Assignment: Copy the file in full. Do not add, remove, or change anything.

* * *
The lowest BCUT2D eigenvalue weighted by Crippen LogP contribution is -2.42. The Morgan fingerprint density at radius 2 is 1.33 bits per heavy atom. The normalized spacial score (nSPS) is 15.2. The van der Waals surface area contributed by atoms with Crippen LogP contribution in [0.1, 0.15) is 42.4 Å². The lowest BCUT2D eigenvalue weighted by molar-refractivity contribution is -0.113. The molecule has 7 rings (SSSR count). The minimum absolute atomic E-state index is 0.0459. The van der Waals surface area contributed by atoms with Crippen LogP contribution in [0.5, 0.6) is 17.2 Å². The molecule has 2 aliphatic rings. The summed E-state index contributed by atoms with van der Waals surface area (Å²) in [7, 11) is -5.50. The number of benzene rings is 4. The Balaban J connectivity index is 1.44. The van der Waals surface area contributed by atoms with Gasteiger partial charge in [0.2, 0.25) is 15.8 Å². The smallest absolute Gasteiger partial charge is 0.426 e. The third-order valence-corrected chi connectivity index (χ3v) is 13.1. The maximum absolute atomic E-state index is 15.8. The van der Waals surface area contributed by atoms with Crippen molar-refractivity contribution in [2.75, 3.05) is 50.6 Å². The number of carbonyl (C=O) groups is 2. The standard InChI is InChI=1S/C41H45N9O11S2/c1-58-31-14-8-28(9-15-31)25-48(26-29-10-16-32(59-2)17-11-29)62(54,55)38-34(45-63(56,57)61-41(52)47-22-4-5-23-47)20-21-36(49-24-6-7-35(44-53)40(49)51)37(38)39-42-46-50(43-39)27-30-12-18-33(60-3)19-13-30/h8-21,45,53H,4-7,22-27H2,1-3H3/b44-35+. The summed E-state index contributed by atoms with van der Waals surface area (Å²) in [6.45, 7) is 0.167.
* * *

The lowest BCUT2D eigenvalue weighted by Crippen LogP contribution is -2.42. The Morgan fingerprint density at radius 2 is 1.33 bits per heavy atom. The normalized spacial score (nSPS) is 15.2. The van der Waals surface area contributed by atoms with Crippen LogP contribution in [0.1, 0.15) is 42.4 Å². The lowest BCUT2D eigenvalue weighted by molar-refractivity contribution is -0.113. The molecule has 7 rings (SSSR count). The minimum absolute atomic E-state index is 0.0459. The van der Waals surface area contributed by atoms with Crippen LogP contribution in [0.5, 0.6) is 17.2 Å². The molecule has 2 aliphatic rings. The summed E-state index contributed by atoms with van der Waals surface area (Å²) in [7, 11) is -5.50. The number of benzene rings is 4. The Balaban J connectivity index is 1.44. The van der Waals surface area contributed by atoms with Gasteiger partial charge in [0.2, 0.25) is 15.8 Å². The smallest absolute Gasteiger partial charge is 0.426 e. The third-order valence-corrected chi connectivity index (χ3v) is 13.1. The maximum absolute atomic E-state index is 15.8. The van der Waals surface area contributed by atoms with Crippen molar-refractivity contribution in [2.75, 3.05) is 50.6 Å². The number of carbonyl (C=O) groups is 2. The standard InChI is InChI=1S/C41H45N9O11S2/c1-58-31-14-8-28(9-15-31)25-48(26-29-10-16-32(59-2)17-11-29)62(54,55)38-34(45-63(56,57)61-41(52)47-22-4-5-23-47)20-21-36(49-24-6-7-35(44-53)40(49)51)37(38)39-42-46-50(43-39)27-30-12-18-33(60-3)19-13-30/h8-21,45,53H,4-7,22-27H2,1-3H3/b44-35+. The summed E-state index contributed by atoms with van der Waals surface area (Å²) in [6.45, 7) is 0.167.